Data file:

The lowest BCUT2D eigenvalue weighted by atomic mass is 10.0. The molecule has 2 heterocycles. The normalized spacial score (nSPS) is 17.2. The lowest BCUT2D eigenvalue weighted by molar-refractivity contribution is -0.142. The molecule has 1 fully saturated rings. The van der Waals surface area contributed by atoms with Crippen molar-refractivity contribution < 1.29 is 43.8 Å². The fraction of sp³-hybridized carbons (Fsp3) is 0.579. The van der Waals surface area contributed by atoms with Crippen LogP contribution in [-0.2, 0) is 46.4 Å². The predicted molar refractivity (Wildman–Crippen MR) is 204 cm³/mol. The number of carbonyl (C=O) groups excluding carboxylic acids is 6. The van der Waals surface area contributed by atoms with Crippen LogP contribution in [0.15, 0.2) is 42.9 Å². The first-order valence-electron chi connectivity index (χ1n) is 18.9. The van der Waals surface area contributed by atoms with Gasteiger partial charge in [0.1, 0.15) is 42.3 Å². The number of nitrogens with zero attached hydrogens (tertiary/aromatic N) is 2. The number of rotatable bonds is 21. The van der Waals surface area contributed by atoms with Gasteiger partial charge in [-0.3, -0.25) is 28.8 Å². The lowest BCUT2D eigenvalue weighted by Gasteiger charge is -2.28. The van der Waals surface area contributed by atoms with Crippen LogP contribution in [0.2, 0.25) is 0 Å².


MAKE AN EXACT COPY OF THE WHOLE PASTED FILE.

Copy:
The lowest BCUT2D eigenvalue weighted by atomic mass is 10.0. The molecule has 2 heterocycles. The normalized spacial score (nSPS) is 17.2. The lowest BCUT2D eigenvalue weighted by molar-refractivity contribution is -0.142. The molecule has 1 fully saturated rings. The van der Waals surface area contributed by atoms with Crippen molar-refractivity contribution < 1.29 is 43.8 Å². The fraction of sp³-hybridized carbons (Fsp3) is 0.579. The van der Waals surface area contributed by atoms with Crippen LogP contribution in [-0.2, 0) is 46.4 Å². The predicted molar refractivity (Wildman–Crippen MR) is 204 cm³/mol. The number of carbonyl (C=O) groups excluding carboxylic acids is 6. The van der Waals surface area contributed by atoms with Crippen LogP contribution in [0.15, 0.2) is 42.9 Å². The first-order valence-electron chi connectivity index (χ1n) is 18.9. The van der Waals surface area contributed by atoms with Gasteiger partial charge in [0.1, 0.15) is 42.3 Å². The number of nitrogens with zero attached hydrogens (tertiary/aromatic N) is 2. The number of rotatable bonds is 21. The van der Waals surface area contributed by atoms with Gasteiger partial charge in [-0.3, -0.25) is 28.8 Å². The lowest BCUT2D eigenvalue weighted by Gasteiger charge is -2.28. The van der Waals surface area contributed by atoms with Crippen LogP contribution in [0.2, 0.25) is 0 Å².